Posts tagged: rescue
Skipper Lawrence Killingsworth of the sailboard Ta' Ata Ori, which is moored at Bayview, tells of a dramatic rescue of two other sailboaters on Lake Pend Oreille near Bayview Saturday. The information is posted on Herb Huseland's Bayviews:
As we headed back toward Bayview around noon, the wind picked up and slowly built to around 20 knots, from the south. I was at the helm, the rest of the crew tidying up the boat, making preparations to take the sails off and get TAO ready for the coming winter. I noticed a small sailboat, about 1/2 mile off our port beam that seemed to be in a bit of trouble. As I watched, the boat capsized and then “turtled.” (Turned completely upside down, with the mast pointed toward China.) The crew of two was in the water. (Water temp about 60 degrees.) I immediately changed course and the TAO crew went into full “rescue mode.” By the time we reached the turtled boat, we had the boarding ladder down, the dinghy ready, boat hooks, life jackets and horseshoe buoys in hand and towels and warm blankets waiting. More here.
Question: Have you ever been in need of rescue?
Everyone knows that when a cat gets stuck in a tree, firefighters rescue it. At least that’s what happens in the movies. But when Karen Fishburn and her neighbors heard a cat in a tree Saturday, then finally spotted the animal in the top of an 80-foot pine near Ray Street and East 17th Avenue Sunday evening, things didn’t go quite so smoothly. “I got the binoculars out and I could see him,” said Fishburn, who lives on 17th Avenue near the tree. “He was just a little black dot.” She walked to nearby Fire Station 14, hoping that firefighters would rush over and rescue the cat, but was turned away. Monday morning, the cat was still in the tree and it was still meowing. “That’s when I emailed the Mayor’s office,” said Fishburn. “I just really wanted someone to help get the cat out of that tree”/Pia Hallenberg, SR. More here. (SR photo: Dan Pelle)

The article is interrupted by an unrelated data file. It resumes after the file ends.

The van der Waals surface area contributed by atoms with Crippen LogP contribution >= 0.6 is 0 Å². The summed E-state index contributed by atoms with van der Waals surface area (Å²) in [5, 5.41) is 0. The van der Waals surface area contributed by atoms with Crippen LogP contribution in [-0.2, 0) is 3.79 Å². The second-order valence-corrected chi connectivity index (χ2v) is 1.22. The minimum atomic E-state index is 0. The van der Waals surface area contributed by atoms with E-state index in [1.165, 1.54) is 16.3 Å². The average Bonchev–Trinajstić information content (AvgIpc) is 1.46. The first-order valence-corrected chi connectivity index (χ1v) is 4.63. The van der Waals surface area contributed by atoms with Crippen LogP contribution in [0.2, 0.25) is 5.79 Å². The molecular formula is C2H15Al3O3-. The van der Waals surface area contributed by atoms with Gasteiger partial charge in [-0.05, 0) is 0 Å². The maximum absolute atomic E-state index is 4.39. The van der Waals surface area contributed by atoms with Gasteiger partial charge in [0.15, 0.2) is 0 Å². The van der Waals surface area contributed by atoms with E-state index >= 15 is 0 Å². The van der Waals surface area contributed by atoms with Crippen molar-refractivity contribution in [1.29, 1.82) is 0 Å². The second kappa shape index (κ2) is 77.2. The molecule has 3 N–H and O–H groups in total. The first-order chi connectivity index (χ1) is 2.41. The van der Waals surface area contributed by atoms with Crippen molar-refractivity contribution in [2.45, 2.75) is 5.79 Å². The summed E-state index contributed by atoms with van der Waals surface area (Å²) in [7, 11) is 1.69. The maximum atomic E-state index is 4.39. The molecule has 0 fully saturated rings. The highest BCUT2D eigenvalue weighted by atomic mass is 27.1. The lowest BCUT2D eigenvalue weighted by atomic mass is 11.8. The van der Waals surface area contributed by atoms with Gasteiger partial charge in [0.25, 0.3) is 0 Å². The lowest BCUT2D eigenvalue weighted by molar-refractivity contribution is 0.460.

Question: Would you pay someone $100 to rescue your cat from a tree? (Yeah, I know that Karen Fishburn paid that much to rescue a stray.)
Timberlake Fire posted the following on Herb Huseland's Bay Views blog this weekend, after the department and the U.S. Navy took part in the rescue of 8 individuals, including 3 elderly people, and three dogs who had ignored storm warnings on Lake Pend Oreille and nearly sank:
“Apparently of the eight passengers aboard three were elderly and had trouble climbing out of the sinking craft. Paying absolutely no attention to the widely circulated Thunderstorm warnings which went out over all weather channels including marine channel 16. When the storm hit high waves estimated at 6 to 8 feet were pounding against the heavily loaded craft. This caused water to enter the front vents. When the fire district boat arrived the sinking craft was kind of beached near the Cement Plant on the south shore of Lake Pend Oreille, Why they didn't even look up at the sky as the storm neared is a mystery. Apparently many adults do not have the basic survival training needed to safely cruise the unpredictable waters of the lake.” Entire post here.
Question: Why do people regularly ignore Nature's danger signs & get themselves in trouble?